With temperatures expected to climb above 90 degrees this Fourth of July holiday New Yorkers will be heading outside to play and taking to the water to cool off.
So to make sure your holiday is as safe and stress-free as possible, here is a list of water and sun exposure safety tips compiled from the New York City departments of Health, and Parks and Recreation.
Drink lots of fluids to avoid dehydration. Water and diluted juices are the best. Avoid alcohol, because it can lessen one's ability to cool oneself. Anyone on fluid-restricting diets or taking diuretics (water pills) should consult their doctors.
If possible, stay in air-conditioned areas. This is particularly important during the sun's peak hours of 11 A.M. to 4 P.M.
Wear lightweight, light colored, loose fitting clothing.
Bring kids and pets with you at all times
Do not leave children or pets in an enclosed automobile.
Look out for each other
Check on neighbors and relatives, especially the elderly, who are at a high risk for heat-related conditions.
Sunscreen protects against the sun's ultraviolet rays, which can lead to sunburn, sun poisoning, and increases the risk of skin cancer. Use sunscreen with at least a Sun Protection Factor (SPF) 15. Apply the sunscreen 30 minutes before going into the sun to avoid it washing off quickly. When putting on the sunscreen, apply liberally and reapply frequently, especially after swimming or rigorous activity that causes you to sweat. It is particularly important to use sunscreen if you have fair or sensitive skin.
The beach is a great place to beat the heat and enjoy the great outdoors. To be safe while having fun always take the following precautions:
Learn to swim
Swimming is an important personal safety skill and a great way to stay in shape. Call 311 or visit our Swim Programs page to learn about our Free Learn to Swim program.
Swim only when lifeguards are present
Lifeguards are there for your protection. Follow their directions and all rules.
Swim with a friend
Drowning often involves single swimmers. A friend can signal for help if a problem develops.
Alcohol impairs swimming ability and is a major factor in drowning.
Watch children closely even when lifeguards are present.
A day in the sun can take its toll. The following tips will protect you from overexposure.
Your body needs plenty of water to prevent dehydration on hot summer days. Pay special attention to children. They can become dehydrated more quickly than adults.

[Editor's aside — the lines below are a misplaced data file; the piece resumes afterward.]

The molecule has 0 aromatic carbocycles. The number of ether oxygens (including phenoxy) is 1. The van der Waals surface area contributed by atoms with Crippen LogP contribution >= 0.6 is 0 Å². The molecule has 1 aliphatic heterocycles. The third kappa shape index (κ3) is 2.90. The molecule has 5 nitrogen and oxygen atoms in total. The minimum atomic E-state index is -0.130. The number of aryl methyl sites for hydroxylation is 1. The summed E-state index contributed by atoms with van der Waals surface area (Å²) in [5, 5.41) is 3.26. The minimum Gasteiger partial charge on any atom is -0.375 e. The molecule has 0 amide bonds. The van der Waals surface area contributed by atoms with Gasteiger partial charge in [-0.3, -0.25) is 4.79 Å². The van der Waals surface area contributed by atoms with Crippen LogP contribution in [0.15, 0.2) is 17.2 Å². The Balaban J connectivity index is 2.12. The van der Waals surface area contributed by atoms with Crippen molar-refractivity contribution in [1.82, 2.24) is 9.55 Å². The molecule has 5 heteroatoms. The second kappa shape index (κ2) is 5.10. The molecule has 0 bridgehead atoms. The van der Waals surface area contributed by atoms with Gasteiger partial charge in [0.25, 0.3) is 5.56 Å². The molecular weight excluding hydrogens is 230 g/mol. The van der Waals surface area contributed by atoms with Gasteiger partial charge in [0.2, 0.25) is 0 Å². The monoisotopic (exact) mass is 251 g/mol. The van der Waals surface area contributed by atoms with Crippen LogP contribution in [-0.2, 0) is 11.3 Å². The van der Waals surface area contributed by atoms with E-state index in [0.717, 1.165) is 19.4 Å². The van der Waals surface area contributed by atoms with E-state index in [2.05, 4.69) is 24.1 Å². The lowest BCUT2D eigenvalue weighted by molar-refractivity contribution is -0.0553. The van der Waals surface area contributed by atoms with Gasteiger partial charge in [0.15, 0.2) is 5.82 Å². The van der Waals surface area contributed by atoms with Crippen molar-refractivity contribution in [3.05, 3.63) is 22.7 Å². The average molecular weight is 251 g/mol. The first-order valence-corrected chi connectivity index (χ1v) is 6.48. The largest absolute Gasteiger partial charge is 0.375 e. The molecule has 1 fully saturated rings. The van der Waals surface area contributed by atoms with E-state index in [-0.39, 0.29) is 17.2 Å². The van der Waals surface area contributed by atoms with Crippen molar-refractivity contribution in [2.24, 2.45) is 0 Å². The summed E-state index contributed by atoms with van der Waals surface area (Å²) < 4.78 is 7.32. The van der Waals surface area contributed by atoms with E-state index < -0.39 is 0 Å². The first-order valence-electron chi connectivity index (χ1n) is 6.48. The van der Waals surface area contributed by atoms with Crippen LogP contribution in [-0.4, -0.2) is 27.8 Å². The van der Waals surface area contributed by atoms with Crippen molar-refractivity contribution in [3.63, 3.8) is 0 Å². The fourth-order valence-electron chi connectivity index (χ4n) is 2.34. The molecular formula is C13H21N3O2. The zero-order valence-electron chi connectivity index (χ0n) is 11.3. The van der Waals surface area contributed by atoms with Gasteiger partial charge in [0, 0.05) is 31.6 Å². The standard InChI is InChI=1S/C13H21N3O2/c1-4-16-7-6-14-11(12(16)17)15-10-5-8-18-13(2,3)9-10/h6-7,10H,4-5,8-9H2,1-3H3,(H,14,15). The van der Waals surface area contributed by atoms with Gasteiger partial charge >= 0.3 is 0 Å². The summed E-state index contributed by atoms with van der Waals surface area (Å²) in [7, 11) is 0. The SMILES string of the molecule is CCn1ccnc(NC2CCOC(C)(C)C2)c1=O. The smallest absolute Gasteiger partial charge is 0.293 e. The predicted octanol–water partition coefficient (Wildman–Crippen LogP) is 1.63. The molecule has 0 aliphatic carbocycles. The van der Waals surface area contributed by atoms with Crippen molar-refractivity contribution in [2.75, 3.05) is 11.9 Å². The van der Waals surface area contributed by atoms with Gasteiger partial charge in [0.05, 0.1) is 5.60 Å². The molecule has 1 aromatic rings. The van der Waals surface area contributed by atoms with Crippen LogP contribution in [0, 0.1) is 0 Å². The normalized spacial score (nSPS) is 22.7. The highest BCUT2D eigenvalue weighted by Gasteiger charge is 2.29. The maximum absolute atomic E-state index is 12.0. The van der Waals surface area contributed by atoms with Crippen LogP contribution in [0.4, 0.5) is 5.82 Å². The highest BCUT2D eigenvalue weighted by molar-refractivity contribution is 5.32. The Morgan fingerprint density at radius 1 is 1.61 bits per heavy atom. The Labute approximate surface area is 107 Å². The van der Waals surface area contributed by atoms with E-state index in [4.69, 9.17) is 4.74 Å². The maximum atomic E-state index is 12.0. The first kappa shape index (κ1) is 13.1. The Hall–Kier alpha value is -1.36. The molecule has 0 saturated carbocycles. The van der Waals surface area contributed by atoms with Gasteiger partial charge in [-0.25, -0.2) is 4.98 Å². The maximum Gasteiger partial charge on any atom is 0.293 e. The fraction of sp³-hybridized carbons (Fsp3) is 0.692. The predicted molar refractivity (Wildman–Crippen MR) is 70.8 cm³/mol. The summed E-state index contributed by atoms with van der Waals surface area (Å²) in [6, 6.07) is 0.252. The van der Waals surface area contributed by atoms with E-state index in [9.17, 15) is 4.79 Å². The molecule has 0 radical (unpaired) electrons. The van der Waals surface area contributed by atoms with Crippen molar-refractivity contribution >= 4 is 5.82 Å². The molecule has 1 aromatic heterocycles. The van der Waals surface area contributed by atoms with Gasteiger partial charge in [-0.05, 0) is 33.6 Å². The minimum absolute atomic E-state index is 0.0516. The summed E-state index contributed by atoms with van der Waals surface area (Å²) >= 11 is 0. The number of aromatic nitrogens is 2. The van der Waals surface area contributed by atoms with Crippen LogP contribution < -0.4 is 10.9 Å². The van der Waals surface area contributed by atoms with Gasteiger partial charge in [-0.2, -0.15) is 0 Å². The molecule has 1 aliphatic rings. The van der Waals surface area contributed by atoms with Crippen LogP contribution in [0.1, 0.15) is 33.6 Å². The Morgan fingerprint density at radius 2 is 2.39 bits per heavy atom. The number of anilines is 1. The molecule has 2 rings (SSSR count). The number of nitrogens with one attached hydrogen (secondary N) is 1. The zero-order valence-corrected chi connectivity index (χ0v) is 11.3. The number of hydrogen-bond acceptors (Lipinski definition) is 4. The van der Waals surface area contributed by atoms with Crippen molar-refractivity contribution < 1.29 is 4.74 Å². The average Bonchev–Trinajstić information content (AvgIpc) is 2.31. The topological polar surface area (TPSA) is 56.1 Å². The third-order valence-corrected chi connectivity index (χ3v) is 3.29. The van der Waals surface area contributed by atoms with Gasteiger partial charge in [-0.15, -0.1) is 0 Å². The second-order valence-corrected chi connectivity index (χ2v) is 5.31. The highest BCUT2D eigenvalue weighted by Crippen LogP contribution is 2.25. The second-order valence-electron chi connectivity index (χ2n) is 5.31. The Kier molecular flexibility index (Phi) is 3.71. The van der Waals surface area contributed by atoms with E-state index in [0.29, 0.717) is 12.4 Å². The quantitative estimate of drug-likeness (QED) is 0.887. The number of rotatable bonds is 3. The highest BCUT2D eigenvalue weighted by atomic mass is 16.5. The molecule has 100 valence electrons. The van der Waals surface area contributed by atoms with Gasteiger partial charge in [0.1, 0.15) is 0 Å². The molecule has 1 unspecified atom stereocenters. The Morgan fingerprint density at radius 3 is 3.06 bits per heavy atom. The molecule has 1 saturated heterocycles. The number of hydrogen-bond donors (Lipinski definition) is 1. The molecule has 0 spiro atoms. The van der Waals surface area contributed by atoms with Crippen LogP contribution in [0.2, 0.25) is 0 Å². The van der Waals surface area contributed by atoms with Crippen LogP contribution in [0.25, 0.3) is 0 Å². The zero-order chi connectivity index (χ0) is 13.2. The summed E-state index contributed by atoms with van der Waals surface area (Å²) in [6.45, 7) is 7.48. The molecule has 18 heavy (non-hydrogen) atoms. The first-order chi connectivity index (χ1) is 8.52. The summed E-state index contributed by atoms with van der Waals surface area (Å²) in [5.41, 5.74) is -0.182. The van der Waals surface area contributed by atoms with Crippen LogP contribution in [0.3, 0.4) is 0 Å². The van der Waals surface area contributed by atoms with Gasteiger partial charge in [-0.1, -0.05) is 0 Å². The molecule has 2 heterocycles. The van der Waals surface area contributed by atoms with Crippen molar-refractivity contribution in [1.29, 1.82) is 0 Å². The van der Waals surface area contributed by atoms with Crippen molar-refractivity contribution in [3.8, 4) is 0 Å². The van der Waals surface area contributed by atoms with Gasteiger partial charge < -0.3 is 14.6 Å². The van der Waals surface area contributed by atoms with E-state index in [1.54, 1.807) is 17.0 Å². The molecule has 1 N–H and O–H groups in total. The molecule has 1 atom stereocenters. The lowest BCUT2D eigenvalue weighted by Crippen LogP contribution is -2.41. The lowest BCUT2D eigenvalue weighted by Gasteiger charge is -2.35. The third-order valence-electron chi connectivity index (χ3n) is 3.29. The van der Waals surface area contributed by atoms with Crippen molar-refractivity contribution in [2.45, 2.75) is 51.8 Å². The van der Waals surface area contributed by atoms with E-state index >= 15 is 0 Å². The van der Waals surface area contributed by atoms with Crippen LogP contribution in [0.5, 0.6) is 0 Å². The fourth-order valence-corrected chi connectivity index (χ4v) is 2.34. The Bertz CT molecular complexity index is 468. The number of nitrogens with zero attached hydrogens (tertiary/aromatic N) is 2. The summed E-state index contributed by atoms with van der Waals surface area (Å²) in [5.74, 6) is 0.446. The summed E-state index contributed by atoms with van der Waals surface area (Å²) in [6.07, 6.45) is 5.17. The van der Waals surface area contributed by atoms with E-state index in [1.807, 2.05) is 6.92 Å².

Sunburn is painful and unhealthy. Use sunscreen with an SPF of 15 or higher and reapply frequently.
Protect your eyes
Wear sunglasses to protect your eyes from the sun?s ultraviolet rays.
Wear appropriate clothing
Wear light loose flitting clothing to keep cool and a hat to keep you shaded.
Read and obey all rules and posted signs.
Watch out for the dangerous “too’s”
Too tired, too cold, too far from safety, too much sun, too much strenuous activity.
Set water safety rules for the family
Base the rules on swimming abilities (for example, inexperienced swimmers should stay in water less than chest deep).
Be knowledgeable of potential hazards
Make sure all swimmers know about dangers such as deep and shallow areas, currents, depth changes, obstructions and where the entry and exit points from the water are located.
Watch the sky
Pay attention to local weather conditions and forecasts. Stop swimming at the first indication of bad weather.
Don't dive in head-first
Use a feet-first entry when entering the water. Enter head-first only when the area is clearly marked for diving and has no obstructions.
Swimming Pool Safety
The American Red Cross recommends the following safety tips for swimming pool owners.
Keep kids safe
Never leave a child unobserved around water. Your eyes must be on the child at all times. Adult supervision is recommended.
Have an emergency phone
Install a phone by the pool or keep a cordless phone nearby so that you can call 9-1-1 in an emergency.
Learn Red Cross CPR and insist that babysitters, grandparents, and others who care for your child know CPR. The NYC Fire Dept. offers free CPR classes.
Post CPR instructions and 9-1-1 or your local emergency number in the pool area.
Restrict pool access
Enclose the pool completely with a self-locking, self-closing fence with vertical bars. Openings in the fence should be no more than four inches wide. The house should not be included as a part of the barrier. The gate should be constructed so that it is self-latching and self-closing. Never leave furniture near the fence that would enable a child to climb over the fence.
Always keep basic lifesaving equipment by the pool and know how to use it. Pole, rope, and personal flotation devices (PFDs) are recommended.
Put toys away
Keep toys away from the pool when it is not in use. Toys can attract young children into the pool.
Uncover pool before use
Pool covers should always be completely removed prior to pool use.
Check pool first
If a child is missing, check the pool first. Go to the edge of the pool and scan the entire pool, bottom, and surface, as well as the surrounding pool area.